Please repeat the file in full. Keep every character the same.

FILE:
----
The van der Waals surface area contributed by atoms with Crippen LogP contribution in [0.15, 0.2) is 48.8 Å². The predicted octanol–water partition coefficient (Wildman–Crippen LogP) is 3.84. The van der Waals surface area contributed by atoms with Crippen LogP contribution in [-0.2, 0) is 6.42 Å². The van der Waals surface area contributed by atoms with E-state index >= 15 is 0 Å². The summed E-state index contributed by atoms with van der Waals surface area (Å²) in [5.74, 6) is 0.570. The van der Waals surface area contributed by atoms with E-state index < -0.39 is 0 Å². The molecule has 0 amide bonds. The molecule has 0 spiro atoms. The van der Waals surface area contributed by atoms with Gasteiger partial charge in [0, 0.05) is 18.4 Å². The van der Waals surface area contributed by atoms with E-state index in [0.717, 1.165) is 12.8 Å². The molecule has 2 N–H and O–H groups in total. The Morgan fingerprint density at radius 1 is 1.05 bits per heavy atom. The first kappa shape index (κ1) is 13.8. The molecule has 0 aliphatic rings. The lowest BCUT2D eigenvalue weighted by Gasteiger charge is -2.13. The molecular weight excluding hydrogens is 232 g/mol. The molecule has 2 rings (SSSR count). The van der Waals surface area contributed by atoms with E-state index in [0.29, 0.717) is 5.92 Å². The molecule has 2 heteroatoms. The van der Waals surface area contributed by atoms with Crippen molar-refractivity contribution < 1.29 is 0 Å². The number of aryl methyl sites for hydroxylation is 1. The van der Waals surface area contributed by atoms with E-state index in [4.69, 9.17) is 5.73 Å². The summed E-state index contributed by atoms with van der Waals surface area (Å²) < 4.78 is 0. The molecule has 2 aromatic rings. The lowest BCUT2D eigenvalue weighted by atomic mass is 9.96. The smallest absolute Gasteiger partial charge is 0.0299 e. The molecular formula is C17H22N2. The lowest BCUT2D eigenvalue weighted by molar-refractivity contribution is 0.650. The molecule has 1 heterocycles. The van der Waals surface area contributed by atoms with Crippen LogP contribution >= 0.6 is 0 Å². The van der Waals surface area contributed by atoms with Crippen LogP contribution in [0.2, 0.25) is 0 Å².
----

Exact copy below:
The van der Waals surface area contributed by atoms with Crippen LogP contribution in [0.15, 0.2) is 48.8 Å². The predicted octanol–water partition coefficient (Wildman–Crippen LogP) is 3.84. The van der Waals surface area contributed by atoms with Crippen LogP contribution in [-0.2, 0) is 6.42 Å². The van der Waals surface area contributed by atoms with E-state index >= 15 is 0 Å². The summed E-state index contributed by atoms with van der Waals surface area (Å²) in [5.74, 6) is 0.570. The van der Waals surface area contributed by atoms with E-state index < -0.39 is 0 Å². The molecule has 0 amide bonds. The molecule has 0 spiro atoms. The van der Waals surface area contributed by atoms with Gasteiger partial charge in [0, 0.05) is 18.4 Å². The van der Waals surface area contributed by atoms with E-state index in [0.717, 1.165) is 12.8 Å². The molecule has 2 N–H and O–H groups in total. The Morgan fingerprint density at radius 1 is 1.05 bits per heavy atom. The first kappa shape index (κ1) is 13.8. The molecule has 0 aliphatic rings. The lowest BCUT2D eigenvalue weighted by Gasteiger charge is -2.13. The molecular weight excluding hydrogens is 232 g/mol. The molecule has 2 rings (SSSR count). The van der Waals surface area contributed by atoms with E-state index in [0.29, 0.717) is 5.92 Å². The molecule has 2 heteroatoms. The van der Waals surface area contributed by atoms with Crippen molar-refractivity contribution < 1.29 is 0 Å². The number of aryl methyl sites for hydroxylation is 1. The van der Waals surface area contributed by atoms with E-state index in [4.69, 9.17) is 5.73 Å². The summed E-state index contributed by atoms with van der Waals surface area (Å²) < 4.78 is 0. The molecule has 2 aromatic rings. The lowest BCUT2D eigenvalue weighted by atomic mass is 9.96. The smallest absolute Gasteiger partial charge is 0.0299 e. The molecular formula is C17H22N2. The lowest BCUT2D eigenvalue weighted by molar-refractivity contribution is 0.650. The molecule has 1 heterocycles. The van der Waals surface area contributed by atoms with Crippen LogP contribution >= 0.6 is 0 Å². The van der Waals surface area contributed by atoms with Crippen LogP contribution in [0.2, 0.25) is 0 Å².